Accounts of experiences of bulimia: A discourse analytic study

Brookes, Anna, LeCouteur, Amanda and Hepworth, Julie (1998) Accounts of experiences of bulimia: A discourse analytic study. International Journal of Eating Disorders, 24 2: 193-205.


Author Brookes, Anna
LeCouteur, Amanda
Hepworth, Julie
Title Accounts of experiences of bulimia: A discourse analytic study
Journal name International Journal of Eating Disorders   Check publisher's open access policy
ISSN 1098-108X
0276-3478
Publication date 1998-09
Year available 1998
Sub-type Article (original research)
DOI 10.1002/(SICI)1098-108X(199809)24:2<193::AID-EAT9>3.0.CO;2-9
Volume 24
Issue 2
Start page 193
End page 205
Total pages 13
Place of publication New York, N.Y. U.S.A.
Publisher Wiley
Language eng
Subject 1110 Nursing
Formatted abstract Objectives:
To identify the variety of versions of bulimia constructed by participants, to suggest functions and consequences of these constructions, and to examine the sociocultural ideologies evident in participants' discourse.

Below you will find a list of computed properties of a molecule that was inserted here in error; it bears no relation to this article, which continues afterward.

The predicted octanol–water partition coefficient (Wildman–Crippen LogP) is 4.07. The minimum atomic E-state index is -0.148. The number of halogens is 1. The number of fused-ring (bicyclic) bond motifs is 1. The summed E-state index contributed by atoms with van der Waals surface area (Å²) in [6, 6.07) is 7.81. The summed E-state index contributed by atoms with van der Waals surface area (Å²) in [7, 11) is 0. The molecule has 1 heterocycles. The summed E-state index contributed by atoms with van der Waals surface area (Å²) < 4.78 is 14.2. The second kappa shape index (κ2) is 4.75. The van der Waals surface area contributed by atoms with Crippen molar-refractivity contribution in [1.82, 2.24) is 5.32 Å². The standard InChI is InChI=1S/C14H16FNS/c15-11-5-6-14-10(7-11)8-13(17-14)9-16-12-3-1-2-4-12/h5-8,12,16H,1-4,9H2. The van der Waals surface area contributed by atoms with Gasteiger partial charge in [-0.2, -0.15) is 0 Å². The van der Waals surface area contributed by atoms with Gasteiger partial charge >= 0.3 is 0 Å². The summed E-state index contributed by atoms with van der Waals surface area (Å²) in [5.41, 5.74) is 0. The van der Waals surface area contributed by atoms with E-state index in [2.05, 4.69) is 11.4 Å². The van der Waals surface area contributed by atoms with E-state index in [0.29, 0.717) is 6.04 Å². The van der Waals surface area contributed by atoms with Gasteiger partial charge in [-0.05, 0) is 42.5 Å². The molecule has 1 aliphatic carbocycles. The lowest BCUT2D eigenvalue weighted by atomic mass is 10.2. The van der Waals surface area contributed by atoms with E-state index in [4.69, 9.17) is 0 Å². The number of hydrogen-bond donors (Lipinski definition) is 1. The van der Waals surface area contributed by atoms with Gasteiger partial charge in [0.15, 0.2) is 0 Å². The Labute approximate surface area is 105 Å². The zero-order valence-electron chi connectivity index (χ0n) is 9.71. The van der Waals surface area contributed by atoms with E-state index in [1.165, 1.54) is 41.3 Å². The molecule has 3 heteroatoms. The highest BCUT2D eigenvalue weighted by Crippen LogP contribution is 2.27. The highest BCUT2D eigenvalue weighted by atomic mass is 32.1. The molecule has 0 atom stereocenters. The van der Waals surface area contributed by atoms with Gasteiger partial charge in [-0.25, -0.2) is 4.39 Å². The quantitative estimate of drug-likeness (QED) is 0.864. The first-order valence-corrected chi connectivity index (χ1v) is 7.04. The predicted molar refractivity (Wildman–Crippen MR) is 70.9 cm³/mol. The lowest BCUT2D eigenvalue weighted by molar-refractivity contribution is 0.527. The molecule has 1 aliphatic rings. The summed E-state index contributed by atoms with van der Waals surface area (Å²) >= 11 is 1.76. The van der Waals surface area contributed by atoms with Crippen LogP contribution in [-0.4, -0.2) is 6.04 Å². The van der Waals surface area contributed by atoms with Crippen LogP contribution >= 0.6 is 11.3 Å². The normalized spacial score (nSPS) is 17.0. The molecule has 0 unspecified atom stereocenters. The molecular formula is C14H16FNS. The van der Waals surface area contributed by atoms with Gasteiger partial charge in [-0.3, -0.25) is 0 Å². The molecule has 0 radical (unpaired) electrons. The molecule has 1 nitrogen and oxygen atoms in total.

Methods:
Ten women and one man were interviewed about their experiences of bulimia. Transcribed interviews were analyzed using a discourse analytic approach.

Results:
Five dominant ways of talking about bulimia were identified: Individuals were constructed as victims of bulimia, women were constructed as victims of social stereotypes, bulimia was constructed as a damaging action one performs on oneself, bulimia was constructed as a personality trait of individuals, and bulimia was marginalized as abnormal and disgusting.

Discussion:
Sociocultural ideologies evident in participants' accounts included the valuing of individual will-power and self-mastery and the construction of a mind-body dichotomy entailing the need to control the latter. The analysis emphasizes the importance of considering the sociocultural context within which psychological problems occur. © 1998 by John Wiley & Sons, Inc. Int J Eat Disord 24: 193–205, 1998.
Q-Index Code C1
Q-Index Status Provisional Code
Institutional Status Unknown
Additional Notes Article first published online: 6 DEC 1998.

Document type: Journal Article
Sub-type: Article (original research)
Collection: School of Nursing and Midwifery Publications
 
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